Welles also cleverly employs a number of experimental techniques to underscore the subtexts of the play. The “is this a dagger I see before me” speech is cut with masterful edits across defocused shots. The murderers sit in wait for Banquo like vultures on a tree branch. Jeanette Nolan is electrifying as Lady Macbeth and delivers the “out damned spot” speech like no one else, punctuating it with song, squeals, and practically drunken shouts as she experiences the waking dream that haunts her nightly. Macduff and Malcolm's army emerges from Birnam Wood in slow motion with fog making the few extras the production could afford look like hundreds. Welles would achieve a similar visual miracle years later for the battle scenes in Chimes at Midnight. The “Tomorrow and tomorrow and tomorrow” speech is delivered by Welles’s disembodied voice over a screen filled only with swirling mists.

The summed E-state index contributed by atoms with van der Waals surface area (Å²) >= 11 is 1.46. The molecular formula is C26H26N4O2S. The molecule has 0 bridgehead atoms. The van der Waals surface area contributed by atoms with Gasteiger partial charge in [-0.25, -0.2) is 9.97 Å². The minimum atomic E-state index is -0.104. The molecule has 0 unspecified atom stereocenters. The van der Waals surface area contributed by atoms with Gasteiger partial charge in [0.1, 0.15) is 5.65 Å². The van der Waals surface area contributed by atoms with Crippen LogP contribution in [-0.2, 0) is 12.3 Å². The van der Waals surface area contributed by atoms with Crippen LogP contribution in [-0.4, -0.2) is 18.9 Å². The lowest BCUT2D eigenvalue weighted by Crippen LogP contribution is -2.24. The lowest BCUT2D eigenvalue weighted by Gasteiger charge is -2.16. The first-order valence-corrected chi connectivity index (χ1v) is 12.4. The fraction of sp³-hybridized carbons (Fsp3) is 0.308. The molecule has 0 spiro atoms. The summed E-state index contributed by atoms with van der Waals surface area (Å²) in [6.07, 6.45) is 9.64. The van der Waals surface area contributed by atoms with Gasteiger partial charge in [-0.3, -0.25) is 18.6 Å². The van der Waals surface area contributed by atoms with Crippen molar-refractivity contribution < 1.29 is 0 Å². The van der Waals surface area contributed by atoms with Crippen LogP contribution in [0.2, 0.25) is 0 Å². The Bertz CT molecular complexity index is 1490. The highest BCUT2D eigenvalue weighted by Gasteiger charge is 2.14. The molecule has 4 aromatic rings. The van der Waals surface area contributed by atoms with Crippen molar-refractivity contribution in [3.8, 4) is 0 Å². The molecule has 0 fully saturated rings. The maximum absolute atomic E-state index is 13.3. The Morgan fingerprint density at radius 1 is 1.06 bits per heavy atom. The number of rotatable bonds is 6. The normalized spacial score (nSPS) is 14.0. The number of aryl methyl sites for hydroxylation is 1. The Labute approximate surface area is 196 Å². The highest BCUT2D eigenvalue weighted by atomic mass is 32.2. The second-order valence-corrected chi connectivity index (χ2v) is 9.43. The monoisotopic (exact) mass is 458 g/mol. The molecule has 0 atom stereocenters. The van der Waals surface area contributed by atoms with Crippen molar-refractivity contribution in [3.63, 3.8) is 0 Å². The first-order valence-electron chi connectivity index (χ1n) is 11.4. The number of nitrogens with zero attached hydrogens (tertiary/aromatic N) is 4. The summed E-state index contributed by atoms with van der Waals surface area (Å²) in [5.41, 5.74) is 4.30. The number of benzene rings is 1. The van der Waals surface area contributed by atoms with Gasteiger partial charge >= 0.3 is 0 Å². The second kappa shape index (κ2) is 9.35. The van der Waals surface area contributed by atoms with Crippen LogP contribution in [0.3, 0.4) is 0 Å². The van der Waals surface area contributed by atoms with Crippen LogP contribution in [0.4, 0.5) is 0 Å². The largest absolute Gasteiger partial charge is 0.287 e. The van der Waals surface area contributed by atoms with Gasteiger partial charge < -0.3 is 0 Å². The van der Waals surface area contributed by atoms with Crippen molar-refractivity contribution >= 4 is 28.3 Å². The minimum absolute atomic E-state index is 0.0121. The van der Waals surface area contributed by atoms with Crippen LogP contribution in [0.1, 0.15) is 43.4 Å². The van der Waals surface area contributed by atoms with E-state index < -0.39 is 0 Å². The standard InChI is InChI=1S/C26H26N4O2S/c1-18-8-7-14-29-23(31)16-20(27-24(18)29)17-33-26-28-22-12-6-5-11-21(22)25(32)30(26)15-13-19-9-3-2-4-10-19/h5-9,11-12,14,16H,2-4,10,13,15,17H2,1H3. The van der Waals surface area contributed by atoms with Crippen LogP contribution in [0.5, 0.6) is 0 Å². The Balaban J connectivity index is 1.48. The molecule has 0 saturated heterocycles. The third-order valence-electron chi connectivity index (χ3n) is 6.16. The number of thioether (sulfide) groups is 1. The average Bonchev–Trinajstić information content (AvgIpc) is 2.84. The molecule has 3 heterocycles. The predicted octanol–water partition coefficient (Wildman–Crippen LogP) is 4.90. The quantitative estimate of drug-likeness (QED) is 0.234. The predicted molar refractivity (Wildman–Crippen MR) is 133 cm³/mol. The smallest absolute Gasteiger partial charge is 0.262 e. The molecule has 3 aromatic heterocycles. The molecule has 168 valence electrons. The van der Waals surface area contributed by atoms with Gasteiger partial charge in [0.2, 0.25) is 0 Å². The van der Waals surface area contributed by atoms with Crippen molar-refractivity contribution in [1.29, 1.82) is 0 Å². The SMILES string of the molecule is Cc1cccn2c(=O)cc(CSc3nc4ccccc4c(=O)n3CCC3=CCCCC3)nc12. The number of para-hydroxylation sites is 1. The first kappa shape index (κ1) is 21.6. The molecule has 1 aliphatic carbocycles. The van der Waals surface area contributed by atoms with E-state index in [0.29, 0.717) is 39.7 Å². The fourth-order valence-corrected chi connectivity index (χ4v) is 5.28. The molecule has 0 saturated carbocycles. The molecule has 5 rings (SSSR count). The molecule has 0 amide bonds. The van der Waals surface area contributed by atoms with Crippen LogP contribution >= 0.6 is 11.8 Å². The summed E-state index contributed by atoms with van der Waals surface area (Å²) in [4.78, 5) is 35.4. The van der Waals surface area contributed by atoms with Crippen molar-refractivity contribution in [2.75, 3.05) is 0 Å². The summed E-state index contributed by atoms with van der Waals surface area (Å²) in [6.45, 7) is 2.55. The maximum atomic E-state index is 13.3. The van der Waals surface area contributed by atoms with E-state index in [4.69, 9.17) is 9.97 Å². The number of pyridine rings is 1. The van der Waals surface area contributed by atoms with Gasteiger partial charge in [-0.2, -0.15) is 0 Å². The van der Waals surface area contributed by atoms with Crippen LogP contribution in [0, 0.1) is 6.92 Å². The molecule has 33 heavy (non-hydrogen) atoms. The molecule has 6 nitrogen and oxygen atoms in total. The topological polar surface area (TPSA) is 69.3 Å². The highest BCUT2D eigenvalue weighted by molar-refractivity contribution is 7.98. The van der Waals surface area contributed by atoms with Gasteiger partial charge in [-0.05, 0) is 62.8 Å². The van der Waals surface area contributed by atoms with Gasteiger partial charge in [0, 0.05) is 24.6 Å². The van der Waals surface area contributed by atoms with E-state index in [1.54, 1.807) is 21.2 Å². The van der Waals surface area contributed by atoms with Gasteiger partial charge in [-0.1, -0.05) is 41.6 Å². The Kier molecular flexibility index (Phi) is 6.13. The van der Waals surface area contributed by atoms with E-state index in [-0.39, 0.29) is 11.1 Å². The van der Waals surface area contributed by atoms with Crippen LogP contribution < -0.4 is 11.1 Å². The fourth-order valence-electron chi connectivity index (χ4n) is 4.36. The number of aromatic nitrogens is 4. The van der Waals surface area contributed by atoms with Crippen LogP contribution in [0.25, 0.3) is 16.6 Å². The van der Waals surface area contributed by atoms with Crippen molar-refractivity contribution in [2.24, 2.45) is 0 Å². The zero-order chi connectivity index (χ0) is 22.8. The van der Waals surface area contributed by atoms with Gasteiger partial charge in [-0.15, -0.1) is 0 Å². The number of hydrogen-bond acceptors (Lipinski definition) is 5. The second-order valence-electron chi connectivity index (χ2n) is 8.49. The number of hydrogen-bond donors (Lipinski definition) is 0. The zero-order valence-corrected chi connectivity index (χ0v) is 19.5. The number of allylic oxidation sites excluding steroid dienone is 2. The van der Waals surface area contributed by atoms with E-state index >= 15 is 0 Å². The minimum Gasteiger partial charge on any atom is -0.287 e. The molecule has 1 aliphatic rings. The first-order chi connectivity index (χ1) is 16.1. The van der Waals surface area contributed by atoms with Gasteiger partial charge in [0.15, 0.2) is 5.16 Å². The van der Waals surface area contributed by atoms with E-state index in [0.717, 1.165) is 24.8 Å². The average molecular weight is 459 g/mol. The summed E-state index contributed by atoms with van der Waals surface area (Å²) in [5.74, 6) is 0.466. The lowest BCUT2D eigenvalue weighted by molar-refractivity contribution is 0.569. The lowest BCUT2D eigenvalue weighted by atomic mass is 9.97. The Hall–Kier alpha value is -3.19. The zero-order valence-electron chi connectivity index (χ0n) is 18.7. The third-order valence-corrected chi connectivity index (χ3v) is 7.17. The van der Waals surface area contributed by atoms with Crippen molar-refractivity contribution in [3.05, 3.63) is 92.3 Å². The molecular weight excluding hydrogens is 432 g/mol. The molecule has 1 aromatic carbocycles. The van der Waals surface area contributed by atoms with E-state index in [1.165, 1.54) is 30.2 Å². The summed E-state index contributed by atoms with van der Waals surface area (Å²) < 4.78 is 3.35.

Macbeth was released in 1948, the same year as Laurence Olivier’s Best Picture-winning film Hamlet. But while that film has grown stoic and cold over the years, Welles’s Macbeth still feels fiery and even a bit dangerous to this day. It has the edge of an exploitation film and the sense of a project of passion that its creator was determined to make on his own terms. The result is an unnerving, nightmarish minor masterpiece that should not be ignored in the pantheon of striking work created by the genius that is Orson Welles.
Confusion Now Hath Made His Master-piece